Saturday, May 15, 2010

Differentiation and Integration 2

In my previous post on Differentiation and Integration, I mentioned the Operating Model propounded by Jeanne W. Ross, Peter Weill and David C. Robertson in their book Enterprise Architecture as Strategy (Harvard Business School Press 2006). I shall continue to refer to this book as RWR.

The publisher offers a pdf extract from the book, in which you will see the following diagram, depicting what RWR call a “traditional” approach to IT solutions. (It's a secure pdf, so I've had to scan my library copy instead.)

According to RWR, the “traditional” approach is characterized as follows
  • Each strategic initiative results in a separate IT solution, each implemented on a different technology, producing a set of silos.
  • The company’s data is patchy, error-prone, and not up-to-date.
  • Companies often extract from silos to aggregate data from multiple systems in a data warehouse; but the warehouse is useful only as a reference – it does not offer real-time data across applications.
RWR cite a company whose systems were linked together so effectively that no human being ever touched a transaction (straight-through processing - sounds pretty integrated to me) but for some unspecified reason this provided “a lack of foundation for execution”.

Sounds like there is “good integration” and “bad integration”. Which brings us to the squiggles in the diagram. RWR appear to have adopted a notation in which “good integration” is denoted by straight lines and “bad integration” is denoted by squiggly lines. As far as I am aware, this notation has not been not formally defined, and is therefore purely a rhetorical device.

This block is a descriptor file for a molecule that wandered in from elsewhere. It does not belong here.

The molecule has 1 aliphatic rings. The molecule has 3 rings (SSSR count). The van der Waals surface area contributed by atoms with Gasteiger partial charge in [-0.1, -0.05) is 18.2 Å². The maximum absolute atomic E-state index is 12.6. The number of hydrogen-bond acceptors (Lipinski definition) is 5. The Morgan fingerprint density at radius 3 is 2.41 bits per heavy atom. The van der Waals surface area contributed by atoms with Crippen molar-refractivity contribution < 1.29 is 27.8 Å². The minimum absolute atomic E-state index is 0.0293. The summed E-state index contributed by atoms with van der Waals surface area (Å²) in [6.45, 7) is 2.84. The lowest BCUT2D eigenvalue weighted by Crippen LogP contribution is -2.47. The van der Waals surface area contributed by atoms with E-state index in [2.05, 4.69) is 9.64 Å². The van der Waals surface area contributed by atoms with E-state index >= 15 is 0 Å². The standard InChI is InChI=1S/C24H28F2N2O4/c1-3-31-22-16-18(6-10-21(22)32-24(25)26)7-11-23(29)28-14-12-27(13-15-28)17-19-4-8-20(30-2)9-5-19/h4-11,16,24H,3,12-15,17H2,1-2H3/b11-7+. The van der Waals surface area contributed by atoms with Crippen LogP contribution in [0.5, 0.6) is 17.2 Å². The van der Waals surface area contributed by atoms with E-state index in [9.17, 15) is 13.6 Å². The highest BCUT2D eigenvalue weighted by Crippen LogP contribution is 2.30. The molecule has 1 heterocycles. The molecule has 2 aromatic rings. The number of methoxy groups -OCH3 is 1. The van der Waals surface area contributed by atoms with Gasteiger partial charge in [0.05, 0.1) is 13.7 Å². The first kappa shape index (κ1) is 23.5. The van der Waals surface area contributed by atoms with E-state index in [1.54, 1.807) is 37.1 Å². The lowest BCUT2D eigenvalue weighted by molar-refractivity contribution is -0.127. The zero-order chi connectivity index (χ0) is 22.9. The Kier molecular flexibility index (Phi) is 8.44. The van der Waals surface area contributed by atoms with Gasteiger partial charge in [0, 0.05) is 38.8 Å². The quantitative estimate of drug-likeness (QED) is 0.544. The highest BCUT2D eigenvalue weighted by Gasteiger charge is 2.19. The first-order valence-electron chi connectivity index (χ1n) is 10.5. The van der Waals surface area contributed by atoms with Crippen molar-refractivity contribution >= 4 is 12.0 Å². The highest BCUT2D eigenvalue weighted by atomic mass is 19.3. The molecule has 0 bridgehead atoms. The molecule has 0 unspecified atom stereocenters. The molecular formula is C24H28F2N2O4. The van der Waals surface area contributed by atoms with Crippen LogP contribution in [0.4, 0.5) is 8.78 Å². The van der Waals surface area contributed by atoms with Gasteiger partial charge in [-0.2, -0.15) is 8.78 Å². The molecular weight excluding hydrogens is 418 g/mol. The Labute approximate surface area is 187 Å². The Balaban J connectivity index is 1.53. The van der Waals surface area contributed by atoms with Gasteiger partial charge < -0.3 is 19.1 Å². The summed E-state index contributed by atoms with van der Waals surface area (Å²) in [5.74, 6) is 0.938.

While I accept the need for enterprise architecture to create a powerful strategic narrative, I fear that these rhetorical devices permit and even encourage a kind of woolly uncritical thinking, which is not capable of dealing with the real challenges of enterprise strategy, and could easily be dismissed as intellectually lightweight by sharp CEOs presented with this kind of stuff. Vague diagrams with undefined notation are no substitute for proper analysis.

It doesn't matter how often the three characteristics identified by RWR above are found together, the key question is whether it is possible and practical to separate them. Is data sharing (as RWR believe) the only way to achieve “good integration”, or are (as I believe) other aspects of integration (coordination, organizational intelligence) more strategically important?

Contingency Theory

RWR identify two key questions for determining your organization’s strategy.
  • To determine your organization’s integration requirements, ask yourself to what extent the successful completion of one business unit’s transactions is dependent on the availability, accuracy and timeliness of other business units’ data. (RWR p30)